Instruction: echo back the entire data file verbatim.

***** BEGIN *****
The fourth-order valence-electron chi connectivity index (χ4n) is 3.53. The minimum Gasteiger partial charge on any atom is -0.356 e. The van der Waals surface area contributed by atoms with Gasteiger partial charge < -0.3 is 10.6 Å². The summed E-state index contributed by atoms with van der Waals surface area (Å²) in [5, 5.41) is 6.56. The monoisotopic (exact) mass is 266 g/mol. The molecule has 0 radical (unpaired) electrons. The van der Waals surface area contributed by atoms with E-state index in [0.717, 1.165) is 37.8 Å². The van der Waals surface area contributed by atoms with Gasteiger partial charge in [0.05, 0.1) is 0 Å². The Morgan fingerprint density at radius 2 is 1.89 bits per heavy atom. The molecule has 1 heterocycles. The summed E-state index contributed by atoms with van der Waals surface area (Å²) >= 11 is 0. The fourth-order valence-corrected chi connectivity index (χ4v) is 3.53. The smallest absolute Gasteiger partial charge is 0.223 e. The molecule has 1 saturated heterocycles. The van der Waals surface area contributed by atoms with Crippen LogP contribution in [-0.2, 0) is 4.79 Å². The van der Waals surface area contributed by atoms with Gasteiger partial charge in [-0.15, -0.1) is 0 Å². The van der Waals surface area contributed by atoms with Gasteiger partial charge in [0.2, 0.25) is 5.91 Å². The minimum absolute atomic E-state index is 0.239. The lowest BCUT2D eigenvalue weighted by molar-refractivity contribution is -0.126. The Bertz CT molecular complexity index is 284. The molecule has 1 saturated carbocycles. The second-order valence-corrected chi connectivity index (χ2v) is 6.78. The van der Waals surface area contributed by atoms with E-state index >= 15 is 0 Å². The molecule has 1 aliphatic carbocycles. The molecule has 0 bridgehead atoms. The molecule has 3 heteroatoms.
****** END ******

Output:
The fourth-order valence-electron chi connectivity index (χ4n) is 3.53. The minimum Gasteiger partial charge on any atom is -0.356 e. The van der Waals surface area contributed by atoms with Gasteiger partial charge < -0.3 is 10.6 Å². The summed E-state index contributed by atoms with van der Waals surface area (Å²) in [5, 5.41) is 6.56. The monoisotopic (exact) mass is 266 g/mol. The molecule has 0 radical (unpaired) electrons. The van der Waals surface area contributed by atoms with E-state index in [0.717, 1.165) is 37.8 Å². The van der Waals surface area contributed by atoms with Gasteiger partial charge in [0.05, 0.1) is 0 Å². The Morgan fingerprint density at radius 2 is 1.89 bits per heavy atom. The molecule has 1 heterocycles. The summed E-state index contributed by atoms with van der Waals surface area (Å²) >= 11 is 0. The fourth-order valence-corrected chi connectivity index (χ4v) is 3.53. The smallest absolute Gasteiger partial charge is 0.223 e. The molecule has 1 saturated heterocycles. The van der Waals surface area contributed by atoms with Crippen LogP contribution in [-0.2, 0) is 4.79 Å². The van der Waals surface area contributed by atoms with Gasteiger partial charge in [-0.15, -0.1) is 0 Å². The van der Waals surface area contributed by atoms with Gasteiger partial charge in [0.2, 0.25) is 5.91 Å². The minimum absolute atomic E-state index is 0.239. The lowest BCUT2D eigenvalue weighted by molar-refractivity contribution is -0.126. The Bertz CT molecular complexity index is 284. The molecule has 1 saturated carbocycles. The second-order valence-corrected chi connectivity index (χ2v) is 6.78. The van der Waals surface area contributed by atoms with E-state index >= 15 is 0 Å². The molecule has 1 aliphatic carbocycles. The molecule has 0 bridgehead atoms. The molecule has 3 heteroatoms.